SEC To Hire 500, Engage in Social Media

The SEC is embracing social media as part of its outreach, with plans for Twitter and Facebook accounts: you'll even be able to write on their wall.
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Milken Global Conference
Beverly Hills, CA

Despite the Madoff morass, a partisan vote on bringing charges against Goldman Sachs, and their actions being called "childish" yesterday morning by Ken Griffin of Citadel, the SEC is making large, fundamental changes in public advocacy.

"We are changing dramatically since last year and we're still looking for more resources to continue growing," said Richard C. Ferlauto, the SEC's Deputy Director, Policy Office of Investor Education and Advocacy. "With respect to rules enforcement, we're hiring an additional 500 people this year," which he said is a challenge given the Commission's goal of being self-funded. "We need a sustaining financial budget."

A graduate of Georgetown University, Ferlauto has over 25 years of experience pouring over complicated documents, especially where fiduciary standards must remain high. "We need to protect the public and the most vulnerable groups, such as retirees." The SEC is working with the AARP on educational outreach programs for their members.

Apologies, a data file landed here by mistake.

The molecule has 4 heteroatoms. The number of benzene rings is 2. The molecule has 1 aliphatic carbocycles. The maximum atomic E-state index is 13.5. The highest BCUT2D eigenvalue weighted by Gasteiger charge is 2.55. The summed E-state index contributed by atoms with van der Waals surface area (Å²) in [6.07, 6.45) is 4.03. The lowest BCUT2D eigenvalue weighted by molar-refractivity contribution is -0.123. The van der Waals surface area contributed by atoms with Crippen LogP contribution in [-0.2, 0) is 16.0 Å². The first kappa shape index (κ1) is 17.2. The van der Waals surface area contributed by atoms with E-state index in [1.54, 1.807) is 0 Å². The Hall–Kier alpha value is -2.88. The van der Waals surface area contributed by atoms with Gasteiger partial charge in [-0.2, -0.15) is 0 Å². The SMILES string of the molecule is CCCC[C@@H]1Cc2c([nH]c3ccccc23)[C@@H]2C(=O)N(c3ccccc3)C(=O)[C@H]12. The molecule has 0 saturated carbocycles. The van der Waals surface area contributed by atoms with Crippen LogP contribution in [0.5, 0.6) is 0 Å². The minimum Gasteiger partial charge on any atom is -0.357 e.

The SEC Can Read The Writing On Their Wall

Not only is Ferlauto ensuring that there is massive undertaking behind the scenes at the investor hotline, the SEC is embracing social media as part of its outreach, with plans for Twitter and Facebook accounts: you'll be able to write on their wall. "Our technology is antiquated, but we're not letting that hold us back from becoming more focused," stressing the importance of having a proper budget in place.

Once the SEC receives a complaint or an "investor tip," they immediately bring forth all their resources and create a file on the advisor or broker. "We then scour their marketing material and disclosure information and take it from there. The social media will add a new dimension to our work."

The SEC is also looking at how "normal" their own documents are. "We need to make sure that all of our material is written in plain English. We cannot have advisory documents that are so jargon-filled that potential victims are discouraged from reading them because they are too "inside baseball."

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